March 27, 2006

Judge rejects New Orleans election delay

By Russell McCulley

NEW ORLEANS (Reuters) - A U.S. judge on Monday rejected
pleas to delay the April 22 municipal election in New Orleans,
despite objections that Hurricane Katrina evacuees may not get
to vote.

Civil rights group National Association for the Advancement
of Colored People and others sought a postponement on the
grounds that evacuees, many of them black, will be
disenfranchised unless voting stations are set up in cities
where many have lived since Katrina flooded New Orleans on
August 29.

"The simple request was this: the people who are displaced,
let them vote from wherever they are located. Don't force them
to come all the way back to New Orleans or to some other city
in Louisiana to vote," NAACP Legal Defense Fund attorney Damon
Hewitt said.

But U.S. District Judge Ivan Lemelle, who set the April 22
election date after the vote was postponed twice because of
storm damage, said he found no compelling reason to make a

"The election goes forward as scheduled," Lemelle said at a

Voters will cast ballots for city council members and a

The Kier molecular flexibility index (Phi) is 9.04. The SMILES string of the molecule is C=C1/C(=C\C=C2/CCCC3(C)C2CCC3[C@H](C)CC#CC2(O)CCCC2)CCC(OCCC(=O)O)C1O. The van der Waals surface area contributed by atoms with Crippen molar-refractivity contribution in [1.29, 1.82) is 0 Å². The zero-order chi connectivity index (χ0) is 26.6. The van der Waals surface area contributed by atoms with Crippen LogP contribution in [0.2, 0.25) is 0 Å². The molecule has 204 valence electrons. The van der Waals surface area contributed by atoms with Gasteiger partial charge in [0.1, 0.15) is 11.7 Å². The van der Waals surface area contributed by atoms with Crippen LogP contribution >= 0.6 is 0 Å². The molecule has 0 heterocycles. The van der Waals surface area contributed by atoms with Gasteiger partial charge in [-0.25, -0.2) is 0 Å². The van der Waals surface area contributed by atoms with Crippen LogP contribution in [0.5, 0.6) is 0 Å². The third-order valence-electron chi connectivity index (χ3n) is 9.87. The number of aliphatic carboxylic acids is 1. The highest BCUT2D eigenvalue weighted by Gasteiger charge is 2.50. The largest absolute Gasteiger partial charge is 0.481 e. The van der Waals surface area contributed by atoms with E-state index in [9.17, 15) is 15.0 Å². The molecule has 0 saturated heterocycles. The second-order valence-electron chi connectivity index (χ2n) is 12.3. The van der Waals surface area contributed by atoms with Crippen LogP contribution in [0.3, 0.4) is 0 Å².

mayor in their first election since Katrina. Mayor Ray Nagin,
who is black, is running for re-election, but has 23

Black political leaders complain the election is being
pushed by groups who want to seize power from the largely black
electorate of New Orleans.

Before Katrina, 70 percent of the city's nearly half a
million residents were black and their vote controlled local
politics for years.

The storm hit the city's black neighborhoods hard and
scattered their residents across the country. An estimated
150,000 evacuees now live in Houston, 350 miles west of New

To vote, the evacuees will have to travel to Louisiana or
cast ballots by mail.

Louisiana Secretary of State Al Ater told reporters after
the hearing that legal problems would not allow the state to
place ballot boxes out of state.

"We're all doing the very best we can do to deal with
something that's never been done in the history of America," he